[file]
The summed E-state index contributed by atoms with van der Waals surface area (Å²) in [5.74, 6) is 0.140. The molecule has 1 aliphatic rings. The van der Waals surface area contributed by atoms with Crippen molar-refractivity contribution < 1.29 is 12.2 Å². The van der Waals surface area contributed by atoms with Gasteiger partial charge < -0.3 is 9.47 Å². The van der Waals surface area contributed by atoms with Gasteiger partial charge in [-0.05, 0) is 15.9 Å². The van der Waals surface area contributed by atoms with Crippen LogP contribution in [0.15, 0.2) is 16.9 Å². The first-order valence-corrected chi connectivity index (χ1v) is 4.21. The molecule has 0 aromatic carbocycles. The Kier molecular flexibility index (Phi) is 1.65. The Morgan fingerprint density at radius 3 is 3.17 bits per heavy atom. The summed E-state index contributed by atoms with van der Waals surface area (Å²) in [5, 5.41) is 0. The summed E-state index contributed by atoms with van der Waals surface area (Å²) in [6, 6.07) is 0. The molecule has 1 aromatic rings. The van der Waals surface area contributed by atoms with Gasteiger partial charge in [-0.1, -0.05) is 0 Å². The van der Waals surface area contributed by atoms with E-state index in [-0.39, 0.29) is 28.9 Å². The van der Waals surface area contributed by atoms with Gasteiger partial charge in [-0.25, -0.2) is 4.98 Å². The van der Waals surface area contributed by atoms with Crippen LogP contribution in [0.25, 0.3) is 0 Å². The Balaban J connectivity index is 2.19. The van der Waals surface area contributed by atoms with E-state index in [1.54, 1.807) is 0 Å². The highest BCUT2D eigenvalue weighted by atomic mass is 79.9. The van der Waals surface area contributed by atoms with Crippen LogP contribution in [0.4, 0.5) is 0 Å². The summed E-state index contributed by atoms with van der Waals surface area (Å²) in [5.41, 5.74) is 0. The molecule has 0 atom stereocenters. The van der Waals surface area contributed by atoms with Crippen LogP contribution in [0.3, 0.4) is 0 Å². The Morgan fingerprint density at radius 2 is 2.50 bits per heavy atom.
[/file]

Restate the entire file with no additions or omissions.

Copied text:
The summed E-state index contributed by atoms with van der Waals surface area (Å²) in [5.74, 6) is 0.140. The molecule has 1 aliphatic rings. The van der Waals surface area contributed by atoms with Crippen molar-refractivity contribution < 1.29 is 12.2 Å². The van der Waals surface area contributed by atoms with Gasteiger partial charge < -0.3 is 9.47 Å². The van der Waals surface area contributed by atoms with Gasteiger partial charge in [-0.05, 0) is 15.9 Å². The van der Waals surface area contributed by atoms with Crippen LogP contribution in [0.15, 0.2) is 16.9 Å². The first-order valence-corrected chi connectivity index (χ1v) is 4.21. The molecule has 0 aromatic carbocycles. The Kier molecular flexibility index (Phi) is 1.65. The Morgan fingerprint density at radius 3 is 3.17 bits per heavy atom. The summed E-state index contributed by atoms with van der Waals surface area (Å²) in [5, 5.41) is 0. The summed E-state index contributed by atoms with van der Waals surface area (Å²) in [6, 6.07) is 0. The molecule has 1 aromatic rings. The van der Waals surface area contributed by atoms with Gasteiger partial charge in [-0.1, -0.05) is 0 Å². The van der Waals surface area contributed by atoms with E-state index in [-0.39, 0.29) is 28.9 Å². The van der Waals surface area contributed by atoms with Gasteiger partial charge in [-0.25, -0.2) is 4.98 Å². The van der Waals surface area contributed by atoms with Crippen LogP contribution in [0.25, 0.3) is 0 Å². The Balaban J connectivity index is 2.19. The van der Waals surface area contributed by atoms with E-state index in [1.54, 1.807) is 0 Å². The highest BCUT2D eigenvalue weighted by atomic mass is 79.9. The van der Waals surface area contributed by atoms with Crippen LogP contribution in [0.4, 0.5) is 0 Å². The summed E-state index contributed by atoms with van der Waals surface area (Å²) in [5.41, 5.74) is 0. The molecule has 0 atom stereocenters. The van der Waals surface area contributed by atoms with Crippen LogP contribution in [0.3, 0.4) is 0 Å². The Morgan fingerprint density at radius 2 is 2.50 bits per heavy atom.